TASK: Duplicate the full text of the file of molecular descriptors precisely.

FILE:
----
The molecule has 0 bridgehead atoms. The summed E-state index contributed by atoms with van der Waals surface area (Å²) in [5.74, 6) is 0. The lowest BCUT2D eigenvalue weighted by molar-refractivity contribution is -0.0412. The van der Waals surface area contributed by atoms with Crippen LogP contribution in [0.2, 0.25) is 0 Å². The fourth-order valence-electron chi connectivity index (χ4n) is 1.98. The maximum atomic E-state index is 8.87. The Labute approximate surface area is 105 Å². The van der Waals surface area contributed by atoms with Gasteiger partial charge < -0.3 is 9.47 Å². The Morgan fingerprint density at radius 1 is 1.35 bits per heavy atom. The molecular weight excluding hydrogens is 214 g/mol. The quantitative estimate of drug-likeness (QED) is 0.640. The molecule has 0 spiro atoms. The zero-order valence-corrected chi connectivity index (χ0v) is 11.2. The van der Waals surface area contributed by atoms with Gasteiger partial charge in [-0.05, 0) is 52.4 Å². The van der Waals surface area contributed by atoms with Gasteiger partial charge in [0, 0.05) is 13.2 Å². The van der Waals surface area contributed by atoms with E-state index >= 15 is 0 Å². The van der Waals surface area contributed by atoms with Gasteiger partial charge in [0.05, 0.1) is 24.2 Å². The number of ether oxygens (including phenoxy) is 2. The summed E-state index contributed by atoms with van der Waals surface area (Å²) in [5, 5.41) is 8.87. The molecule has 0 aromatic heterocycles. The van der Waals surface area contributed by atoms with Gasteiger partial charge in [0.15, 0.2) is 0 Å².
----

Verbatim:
The molecule has 0 bridgehead atoms. The summed E-state index contributed by atoms with van der Waals surface area (Å²) in [5.74, 6) is 0. The lowest BCUT2D eigenvalue weighted by molar-refractivity contribution is -0.0412. The van der Waals surface area contributed by atoms with Crippen LogP contribution in [0.2, 0.25) is 0 Å². The fourth-order valence-electron chi connectivity index (χ4n) is 1.98. The maximum atomic E-state index is 8.87. The Labute approximate surface area is 105 Å². The van der Waals surface area contributed by atoms with Gasteiger partial charge < -0.3 is 9.47 Å². The Morgan fingerprint density at radius 1 is 1.35 bits per heavy atom. The molecular weight excluding hydrogens is 214 g/mol. The quantitative estimate of drug-likeness (QED) is 0.640. The molecule has 0 spiro atoms. The zero-order valence-corrected chi connectivity index (χ0v) is 11.2. The van der Waals surface area contributed by atoms with Gasteiger partial charge in [-0.05, 0) is 52.4 Å². The van der Waals surface area contributed by atoms with Gasteiger partial charge in [0, 0.05) is 13.2 Å². The van der Waals surface area contributed by atoms with E-state index >= 15 is 0 Å². The van der Waals surface area contributed by atoms with Gasteiger partial charge in [0.05, 0.1) is 24.2 Å². The number of ether oxygens (including phenoxy) is 2. The summed E-state index contributed by atoms with van der Waals surface area (Å²) in [5, 5.41) is 8.87. The molecule has 0 aromatic heterocycles. The van der Waals surface area contributed by atoms with Gasteiger partial charge in [0.15, 0.2) is 0 Å².